A very interesting book from a fascinating series. This one really pointed up, in a medieval sort of way, the importance of mental health care for children who’ve undergone trauma at an early age. Yet the book, like the Harry Potter books, only more medieval European, is entertaining and uplifting, mostly.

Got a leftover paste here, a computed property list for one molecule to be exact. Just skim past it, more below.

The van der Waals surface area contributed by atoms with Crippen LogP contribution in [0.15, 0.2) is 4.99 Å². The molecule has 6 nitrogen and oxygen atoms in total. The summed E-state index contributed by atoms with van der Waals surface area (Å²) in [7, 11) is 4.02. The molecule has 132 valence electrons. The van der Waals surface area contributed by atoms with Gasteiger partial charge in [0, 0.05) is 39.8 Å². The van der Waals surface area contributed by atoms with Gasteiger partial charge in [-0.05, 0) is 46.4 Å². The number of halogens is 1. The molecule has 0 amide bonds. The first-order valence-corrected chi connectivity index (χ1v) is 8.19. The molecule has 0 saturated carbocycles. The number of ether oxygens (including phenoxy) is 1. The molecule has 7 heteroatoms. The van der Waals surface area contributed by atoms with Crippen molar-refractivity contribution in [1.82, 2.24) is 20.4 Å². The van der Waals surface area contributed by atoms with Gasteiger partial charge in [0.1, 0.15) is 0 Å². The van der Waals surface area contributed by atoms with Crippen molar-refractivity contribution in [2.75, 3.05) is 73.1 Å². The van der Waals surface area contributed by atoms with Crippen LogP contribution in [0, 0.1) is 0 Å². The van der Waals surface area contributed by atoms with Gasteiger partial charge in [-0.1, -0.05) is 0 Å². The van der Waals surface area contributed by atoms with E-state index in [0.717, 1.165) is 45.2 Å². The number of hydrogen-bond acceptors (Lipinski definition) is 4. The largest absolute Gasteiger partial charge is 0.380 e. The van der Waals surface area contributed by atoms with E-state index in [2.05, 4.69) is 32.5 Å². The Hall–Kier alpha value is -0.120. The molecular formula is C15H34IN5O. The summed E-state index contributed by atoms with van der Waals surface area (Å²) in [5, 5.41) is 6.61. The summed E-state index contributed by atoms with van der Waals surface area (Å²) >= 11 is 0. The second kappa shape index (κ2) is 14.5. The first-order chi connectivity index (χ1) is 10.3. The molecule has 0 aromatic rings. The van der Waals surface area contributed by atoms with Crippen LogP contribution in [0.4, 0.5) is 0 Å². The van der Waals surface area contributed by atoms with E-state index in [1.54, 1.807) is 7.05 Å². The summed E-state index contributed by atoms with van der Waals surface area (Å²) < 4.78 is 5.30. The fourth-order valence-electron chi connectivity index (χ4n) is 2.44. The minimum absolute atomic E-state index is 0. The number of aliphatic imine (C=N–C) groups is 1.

Intelligent (but possibly codependent) women able to face danger, oddly dressed polyglotts who inspire fear but actually protect, PTSD shown, not told, wounded veterans reminding each other who they were and remain over the years, the seeds of hatred and the power of loyalty, even between different communities. Those are the good things this fourth book offers. What annoyed me was the move toward semi-mystical solutions, rather than logic, in this book versus the first two books. Still, excellent inter-generational work that, like Harry Potter…
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